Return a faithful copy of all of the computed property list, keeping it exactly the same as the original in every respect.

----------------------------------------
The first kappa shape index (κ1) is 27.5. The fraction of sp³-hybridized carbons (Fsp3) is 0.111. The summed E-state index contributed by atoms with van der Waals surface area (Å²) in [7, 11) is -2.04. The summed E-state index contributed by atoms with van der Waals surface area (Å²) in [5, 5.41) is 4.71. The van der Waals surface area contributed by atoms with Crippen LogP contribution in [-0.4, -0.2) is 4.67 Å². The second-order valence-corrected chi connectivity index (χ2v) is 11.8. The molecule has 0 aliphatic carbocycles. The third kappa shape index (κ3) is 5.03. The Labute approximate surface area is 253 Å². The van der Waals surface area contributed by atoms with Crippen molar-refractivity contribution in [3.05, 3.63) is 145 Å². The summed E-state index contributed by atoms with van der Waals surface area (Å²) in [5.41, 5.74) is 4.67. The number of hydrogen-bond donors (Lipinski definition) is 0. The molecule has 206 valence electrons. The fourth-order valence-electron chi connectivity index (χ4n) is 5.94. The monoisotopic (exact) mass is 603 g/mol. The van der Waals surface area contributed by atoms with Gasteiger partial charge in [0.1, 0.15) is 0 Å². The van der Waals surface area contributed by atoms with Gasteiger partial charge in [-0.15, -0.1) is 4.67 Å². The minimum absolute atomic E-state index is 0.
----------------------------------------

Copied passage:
The first kappa shape index (κ1) is 27.5. The fraction of sp³-hybridized carbons (Fsp3) is 0.111. The summed E-state index contributed by atoms with van der Waals surface area (Å²) in [7, 11) is -2.04. The summed E-state index contributed by atoms with van der Waals surface area (Å²) in [5, 5.41) is 4.71. The van der Waals surface area contributed by atoms with Crippen LogP contribution in [-0.4, -0.2) is 4.67 Å². The second-order valence-corrected chi connectivity index (χ2v) is 11.8. The molecule has 0 aliphatic carbocycles. The third kappa shape index (κ3) is 5.03. The Labute approximate surface area is 253 Å². The van der Waals surface area contributed by atoms with Crippen molar-refractivity contribution in [3.05, 3.63) is 145 Å². The summed E-state index contributed by atoms with van der Waals surface area (Å²) in [5.41, 5.74) is 4.67. The number of hydrogen-bond donors (Lipinski definition) is 0. The molecule has 206 valence electrons. The fourth-order valence-electron chi connectivity index (χ4n) is 5.94. The monoisotopic (exact) mass is 603 g/mol. The van der Waals surface area contributed by atoms with Gasteiger partial charge in [0.1, 0.15) is 0 Å². The van der Waals surface area contributed by atoms with Gasteiger partial charge in [-0.15, -0.1) is 4.67 Å². The minimum absolute atomic E-state index is 0.